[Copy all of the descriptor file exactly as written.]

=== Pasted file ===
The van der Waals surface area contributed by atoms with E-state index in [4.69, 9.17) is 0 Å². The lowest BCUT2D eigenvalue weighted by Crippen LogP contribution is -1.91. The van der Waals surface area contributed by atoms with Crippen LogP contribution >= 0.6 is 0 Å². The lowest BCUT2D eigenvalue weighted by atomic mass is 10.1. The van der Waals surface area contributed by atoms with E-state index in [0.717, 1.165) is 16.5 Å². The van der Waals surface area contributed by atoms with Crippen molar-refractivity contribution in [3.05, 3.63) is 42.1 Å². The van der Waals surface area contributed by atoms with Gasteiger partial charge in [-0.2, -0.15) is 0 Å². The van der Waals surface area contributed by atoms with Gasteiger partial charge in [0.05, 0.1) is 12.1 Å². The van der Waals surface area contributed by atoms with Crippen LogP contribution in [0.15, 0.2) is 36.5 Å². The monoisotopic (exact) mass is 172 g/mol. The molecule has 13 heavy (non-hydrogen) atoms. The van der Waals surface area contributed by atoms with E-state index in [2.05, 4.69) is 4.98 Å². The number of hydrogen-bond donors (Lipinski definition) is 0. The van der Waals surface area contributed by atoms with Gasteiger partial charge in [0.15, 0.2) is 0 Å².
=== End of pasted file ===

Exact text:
The van der Waals surface area contributed by atoms with E-state index in [4.69, 9.17) is 0 Å². The lowest BCUT2D eigenvalue weighted by Crippen LogP contribution is -1.91. The van der Waals surface area contributed by atoms with Crippen LogP contribution >= 0.6 is 0 Å². The lowest BCUT2D eigenvalue weighted by atomic mass is 10.1. The van der Waals surface area contributed by atoms with E-state index in [0.717, 1.165) is 16.5 Å². The van der Waals surface area contributed by atoms with Crippen molar-refractivity contribution in [3.05, 3.63) is 42.1 Å². The van der Waals surface area contributed by atoms with Gasteiger partial charge in [-0.2, -0.15) is 0 Å². The van der Waals surface area contributed by atoms with Gasteiger partial charge in [0.05, 0.1) is 12.1 Å². The van der Waals surface area contributed by atoms with Crippen LogP contribution in [0.15, 0.2) is 36.5 Å². The monoisotopic (exact) mass is 172 g/mol. The molecule has 13 heavy (non-hydrogen) atoms. The van der Waals surface area contributed by atoms with E-state index in [2.05, 4.69) is 4.98 Å². The number of hydrogen-bond donors (Lipinski definition) is 0. The van der Waals surface area contributed by atoms with Gasteiger partial charge in [0.15, 0.2) is 0 Å².